The Ten point recommendation in the National Youth Charter
The 10-point recommendation in the National Youth Charter.

With this in motion, very soon, we shall see NCERT portraying both men and women in gender neutral roles and responsibilities. The idea is to call out gender bias at an early age and avoid conditioning of young minds through curriculum. This process is already in motion and by September the task force will submit their audit report to DCPCR.

Discussions on DCW’s (Delhi Commission for Women) role towards generating sensitising and awareness among the youth on laws, rights and counselling were held. The youth were invited for an exposure visit to DCW to further understand their operating systems. Gender discrimination was also pointed out by young girls who shared that many doctors judge them for visiting gynaecologists and how to avoid such judgement, they ‘Google symptoms for medication.’ This unhealthy practice turned out to be hugely popular among young girls and genuinely scared each and everyone in the room. The need for gender awareness and sensitisation at a curriculum level was highly emphasised to ensure that doctors are trained to deal each and every patient with respect and maturity.

The recommendations cited in the charter and the concerns shared were collective voices of 181 youths from the length and breadth of the country. The youth have come of age, it is high time we too.

“Bachhe nahi, hum yuva hai!” – a voice strongly echoes in the room.

For further reading about Plan India’s Plan For Every Child Conference

Written by: Debanjana Choudhuri, Manager- Marketing and Communications, Plan India

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Now as an MH Fellow with YKA, she’s expanding her impressive scope of work further by launching a campaign to facilitate the process of ensuring better menstrual health and SRH services for women residing in correctional homes in West Bengal. The campaign will entail an independent study to take stalk of the present conditions of MHM in correctional homes across the state and use its findings to build public support and political will to take the necessary action.

Saurabh has been associated with YKA as a user and has consistently been writing on the issue MHM and its intersectionality with other issues in the society. Now as an MHM Fellow with YKA, he’s launched the Right to Period campaign, which aims to ensure proper execution of MHM guidelines in Delhi’s schools.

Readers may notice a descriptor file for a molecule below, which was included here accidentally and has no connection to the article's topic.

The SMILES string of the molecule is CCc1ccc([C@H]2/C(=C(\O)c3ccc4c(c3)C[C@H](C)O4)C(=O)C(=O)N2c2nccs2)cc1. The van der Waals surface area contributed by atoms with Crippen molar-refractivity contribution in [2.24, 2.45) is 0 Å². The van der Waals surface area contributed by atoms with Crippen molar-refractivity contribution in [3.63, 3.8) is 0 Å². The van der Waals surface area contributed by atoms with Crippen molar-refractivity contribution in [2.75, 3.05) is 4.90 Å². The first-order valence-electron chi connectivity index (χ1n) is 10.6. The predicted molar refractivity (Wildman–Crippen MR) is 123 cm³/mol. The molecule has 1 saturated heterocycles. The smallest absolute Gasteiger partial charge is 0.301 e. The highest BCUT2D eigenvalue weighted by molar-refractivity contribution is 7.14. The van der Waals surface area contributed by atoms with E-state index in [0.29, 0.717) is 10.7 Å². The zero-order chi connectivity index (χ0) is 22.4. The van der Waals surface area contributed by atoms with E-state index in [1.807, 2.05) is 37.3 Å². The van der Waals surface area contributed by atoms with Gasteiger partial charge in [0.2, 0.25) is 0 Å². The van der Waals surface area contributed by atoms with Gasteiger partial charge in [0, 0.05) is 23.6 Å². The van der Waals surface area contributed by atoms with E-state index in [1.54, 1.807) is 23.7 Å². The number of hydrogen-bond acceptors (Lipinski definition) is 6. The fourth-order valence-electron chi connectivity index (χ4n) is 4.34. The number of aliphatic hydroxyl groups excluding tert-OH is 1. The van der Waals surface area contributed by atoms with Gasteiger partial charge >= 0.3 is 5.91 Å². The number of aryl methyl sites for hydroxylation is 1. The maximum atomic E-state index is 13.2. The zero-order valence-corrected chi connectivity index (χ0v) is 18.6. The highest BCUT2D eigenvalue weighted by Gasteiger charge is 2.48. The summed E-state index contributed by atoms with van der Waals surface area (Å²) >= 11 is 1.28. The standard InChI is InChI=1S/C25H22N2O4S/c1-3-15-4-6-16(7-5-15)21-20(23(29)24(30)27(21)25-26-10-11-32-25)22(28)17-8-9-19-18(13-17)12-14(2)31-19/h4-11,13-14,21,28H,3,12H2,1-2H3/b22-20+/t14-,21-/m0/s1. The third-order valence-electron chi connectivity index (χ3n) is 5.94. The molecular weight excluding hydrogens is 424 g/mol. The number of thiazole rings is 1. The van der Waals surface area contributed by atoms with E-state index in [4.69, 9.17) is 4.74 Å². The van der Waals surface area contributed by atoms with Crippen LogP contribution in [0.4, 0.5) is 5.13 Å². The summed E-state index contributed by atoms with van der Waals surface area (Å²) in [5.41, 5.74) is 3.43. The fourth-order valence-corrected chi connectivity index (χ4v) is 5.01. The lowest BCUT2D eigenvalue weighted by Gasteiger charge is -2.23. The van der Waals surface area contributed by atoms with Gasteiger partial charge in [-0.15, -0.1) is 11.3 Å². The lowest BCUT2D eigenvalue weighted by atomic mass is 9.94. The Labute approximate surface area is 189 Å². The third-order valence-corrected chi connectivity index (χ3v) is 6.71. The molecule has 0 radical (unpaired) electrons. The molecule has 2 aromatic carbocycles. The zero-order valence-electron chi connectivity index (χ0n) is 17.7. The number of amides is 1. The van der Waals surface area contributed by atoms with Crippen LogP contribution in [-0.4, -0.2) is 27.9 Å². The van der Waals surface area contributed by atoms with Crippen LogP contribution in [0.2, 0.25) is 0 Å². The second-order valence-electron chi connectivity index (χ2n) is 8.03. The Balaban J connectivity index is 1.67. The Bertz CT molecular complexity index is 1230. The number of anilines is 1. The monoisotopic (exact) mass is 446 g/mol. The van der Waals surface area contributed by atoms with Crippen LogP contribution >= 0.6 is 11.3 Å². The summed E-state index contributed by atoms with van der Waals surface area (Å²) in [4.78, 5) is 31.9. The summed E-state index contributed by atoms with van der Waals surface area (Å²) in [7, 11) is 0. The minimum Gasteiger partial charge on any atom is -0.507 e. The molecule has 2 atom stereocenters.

The long-term aim of the campaign is to develop an open culture where menstruation is not treated as a taboo. The campaign also seeks to hold the schools accountable for their responsibilities as an important component in the implementation of MHM policies by making adequate sanitation infrastructure and knowledge of MHM available in school premises.

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Harshita is a psychologist and works to support people with mental health issues, particularly adolescents who are survivors of violence. Associated with the Azadi Foundation in UP, Harshita became an MHM Fellow with YKA, with the aim of promoting better menstrual health.

Her campaign #MeriMarzi aims to promote menstrual health and wellness, hygiene and facilities for female sex workers in UP. She says, “Knowledge about natural body processes is a very basic human right. And for individuals whose occupation is providing sexual services, it becomes even more important.”

Meri Marzi aims to ensure sensitised, non-discriminatory health workers for the needs of female sex workers in the Suraksha Clinics under the UPSACS (Uttar Pradesh State AIDS Control Society) program by creating more dialogues and garnering public support for the cause of sex workers’ menstrual rights. The campaign will also ensure interventions with sex workers to clear misconceptions around overall hygiene management to ensure that results flow both ways.